HEALTH WARNING: do not watch these videos at work. You won’t be able to stop with three or four. Watching clips of Lake Street Dive can become seriously habit-forming, undermining your productivity and possibly your continued employment.


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7 Comments

  1. Part of the appeal of the New Pub sound (Fun/Lumineers/Mumford) is on the breakdowns where it's just kick drum, clapping and the singer. This has migrated into the New Christy Minimalists sound (WOTE/LSD/etc) where chords are optional as well, or at least there are breakdowns where chords drop out just down to rhythm. So the audience has begun to accept that approach on a variety of levels.

    So minimalism is a natural cure for lo-tech production values as well as providing this new sound approach the audience finds refreshing and sincere. It's even finding it's way into Pink/Gaga/Demi/Katy/Taylor-type songs in their version of breakdowns. Example: in "Trouble" Swift goes into this lift/pre-chorus/bridge section where the rhythm drops out and there's only the barest backing: "And the saddest thing/that you never loved me, or her, or anyone....." then back to the giant chorus. In fact, audiences are coming to expect something minimalist like that in songs, it gets the performer on a real one-to-one with the audience. It's a bit like the old Al Jolson routine where he'd break the fourth wall for a second in the middle of a song and exhort his crowd with "Hiya folks, how ya doin? You ain't heard nuthin' yet!" Now Swift took that right out to the ultimate point where in her Grammy performance the "I Am Never, Ever..." song basically stopped and she went into an English accent mocking her ex and half-talking the lines, no chords, no nothing.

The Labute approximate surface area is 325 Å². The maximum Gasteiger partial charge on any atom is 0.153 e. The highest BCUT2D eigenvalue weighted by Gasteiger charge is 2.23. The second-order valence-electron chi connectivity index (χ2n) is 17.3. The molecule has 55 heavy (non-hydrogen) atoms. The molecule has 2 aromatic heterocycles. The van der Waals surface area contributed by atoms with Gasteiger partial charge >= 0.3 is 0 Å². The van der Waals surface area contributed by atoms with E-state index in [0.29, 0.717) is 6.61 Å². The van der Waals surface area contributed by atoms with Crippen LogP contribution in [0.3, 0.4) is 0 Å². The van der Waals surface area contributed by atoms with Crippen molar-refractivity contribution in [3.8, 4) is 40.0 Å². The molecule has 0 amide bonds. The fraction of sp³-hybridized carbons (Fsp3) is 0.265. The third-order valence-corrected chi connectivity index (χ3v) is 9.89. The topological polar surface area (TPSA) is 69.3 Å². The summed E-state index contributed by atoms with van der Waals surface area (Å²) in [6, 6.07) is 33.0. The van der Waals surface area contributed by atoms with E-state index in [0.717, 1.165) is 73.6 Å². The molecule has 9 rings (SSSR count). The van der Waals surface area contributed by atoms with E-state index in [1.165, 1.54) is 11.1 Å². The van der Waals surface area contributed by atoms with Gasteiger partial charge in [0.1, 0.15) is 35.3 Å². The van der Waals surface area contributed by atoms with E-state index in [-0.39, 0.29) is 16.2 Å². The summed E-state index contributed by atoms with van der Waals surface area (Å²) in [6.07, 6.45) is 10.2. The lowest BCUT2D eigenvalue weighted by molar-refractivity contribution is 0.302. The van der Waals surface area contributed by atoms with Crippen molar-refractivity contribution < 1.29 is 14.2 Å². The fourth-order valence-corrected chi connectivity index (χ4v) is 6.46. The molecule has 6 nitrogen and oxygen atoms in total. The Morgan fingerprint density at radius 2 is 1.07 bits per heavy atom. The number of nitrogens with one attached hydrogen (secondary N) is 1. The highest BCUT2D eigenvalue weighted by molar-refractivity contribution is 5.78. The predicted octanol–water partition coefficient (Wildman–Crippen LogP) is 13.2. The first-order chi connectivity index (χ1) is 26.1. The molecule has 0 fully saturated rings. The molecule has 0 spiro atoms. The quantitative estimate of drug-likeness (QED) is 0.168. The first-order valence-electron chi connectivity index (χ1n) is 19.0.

Performers are finding this chord-free mode opens things up and allows a direct connection, and thus they are more distinct and relatable in a vast sea of like performers.

    1. Insightful.

      But I haven't heard many bands play entire songs in chord-free mode. Sometimes the Dive's only chords are from their vocal harmonies.

    2. Watched a short video where Jake "Ukulele" Shimabukuro explained why a uke has no bass strings: four notes can be interpreted a dozen different ways, depending on the melody or bass notes from another instrument, or in the listener's head.

      I like the free open sound, the way the song could easily be shoved major or minor, or felt that way in my own head.

      Leaving space. Ignoring outsiders until you've found a voice. Different AND better.

      Those almost sound like business lessons. From rock.

    3. Ken, I heard that New Pub sound last night when I caught Of Monsters and Men at an outdoor concert in Boston. Quite an enchanting band.

      1. Well you can see why embracing the minimalist acoustic New Pub Sound is such a welcome relief after these monstrous mega-overproductions on the radio lately (Pink/Perry/Gaga/Swift/Lovato/Cyrus/JT/Mars/etectecetc). Folks are more than ready for Back To Basics.

        Perhaps why companies like Apple have lost their way. They kept winning the megaproduction wars but forgot all about their legacy of classic simplicity. Of purity of form.

        And to some extent their original designs got copied and bettered, and they're left with nothing now. They're good but no longer distinct.

        Their distinctive voice died with Jobs. Like listening to Queen now. Just another copy band.